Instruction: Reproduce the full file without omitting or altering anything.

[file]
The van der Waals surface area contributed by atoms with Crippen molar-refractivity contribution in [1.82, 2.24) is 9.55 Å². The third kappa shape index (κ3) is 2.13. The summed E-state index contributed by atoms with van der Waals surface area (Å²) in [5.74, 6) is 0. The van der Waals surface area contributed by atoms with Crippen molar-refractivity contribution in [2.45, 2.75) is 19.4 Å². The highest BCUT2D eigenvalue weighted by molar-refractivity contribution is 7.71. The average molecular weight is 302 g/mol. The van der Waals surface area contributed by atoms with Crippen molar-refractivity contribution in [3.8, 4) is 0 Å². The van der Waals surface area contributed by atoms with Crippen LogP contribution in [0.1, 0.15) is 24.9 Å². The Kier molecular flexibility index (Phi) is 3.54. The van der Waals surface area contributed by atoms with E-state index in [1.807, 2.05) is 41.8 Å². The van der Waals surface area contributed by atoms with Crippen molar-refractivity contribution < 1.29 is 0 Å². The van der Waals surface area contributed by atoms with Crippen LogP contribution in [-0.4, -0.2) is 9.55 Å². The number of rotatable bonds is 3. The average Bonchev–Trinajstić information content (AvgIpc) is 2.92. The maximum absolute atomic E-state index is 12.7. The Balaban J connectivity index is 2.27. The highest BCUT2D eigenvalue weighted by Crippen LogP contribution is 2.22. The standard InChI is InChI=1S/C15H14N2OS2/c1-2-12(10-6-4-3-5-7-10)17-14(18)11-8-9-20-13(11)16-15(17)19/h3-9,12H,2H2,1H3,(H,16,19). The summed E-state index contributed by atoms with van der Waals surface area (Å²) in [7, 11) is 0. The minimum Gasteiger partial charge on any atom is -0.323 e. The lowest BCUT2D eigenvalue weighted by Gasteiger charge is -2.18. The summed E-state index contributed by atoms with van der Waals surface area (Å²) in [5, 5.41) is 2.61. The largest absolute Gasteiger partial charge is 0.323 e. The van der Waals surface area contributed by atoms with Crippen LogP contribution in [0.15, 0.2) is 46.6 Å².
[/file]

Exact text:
The van der Waals surface area contributed by atoms with Crippen molar-refractivity contribution in [1.82, 2.24) is 9.55 Å². The third kappa shape index (κ3) is 2.13. The summed E-state index contributed by atoms with van der Waals surface area (Å²) in [5.74, 6) is 0. The van der Waals surface area contributed by atoms with Crippen molar-refractivity contribution in [2.45, 2.75) is 19.4 Å². The highest BCUT2D eigenvalue weighted by molar-refractivity contribution is 7.71. The average molecular weight is 302 g/mol. The van der Waals surface area contributed by atoms with Crippen molar-refractivity contribution in [3.8, 4) is 0 Å². The van der Waals surface area contributed by atoms with Crippen LogP contribution in [0.1, 0.15) is 24.9 Å². The Kier molecular flexibility index (Phi) is 3.54. The van der Waals surface area contributed by atoms with E-state index in [1.807, 2.05) is 41.8 Å². The van der Waals surface area contributed by atoms with Crippen molar-refractivity contribution < 1.29 is 0 Å². The van der Waals surface area contributed by atoms with Crippen LogP contribution in [-0.4, -0.2) is 9.55 Å². The number of rotatable bonds is 3. The average Bonchev–Trinajstić information content (AvgIpc) is 2.92. The maximum absolute atomic E-state index is 12.7. The Balaban J connectivity index is 2.27. The highest BCUT2D eigenvalue weighted by Crippen LogP contribution is 2.22. The standard InChI is InChI=1S/C15H14N2OS2/c1-2-12(10-6-4-3-5-7-10)17-14(18)11-8-9-20-13(11)16-15(17)19/h3-9,12H,2H2,1H3,(H,16,19). The summed E-state index contributed by atoms with van der Waals surface area (Å²) in [7, 11) is 0. The minimum Gasteiger partial charge on any atom is -0.323 e. The lowest BCUT2D eigenvalue weighted by Gasteiger charge is -2.18. The summed E-state index contributed by atoms with van der Waals surface area (Å²) in [5, 5.41) is 2.61. The largest absolute Gasteiger partial charge is 0.323 e. The van der Waals surface area contributed by atoms with Crippen LogP contribution in [0.15, 0.2) is 46.6 Å².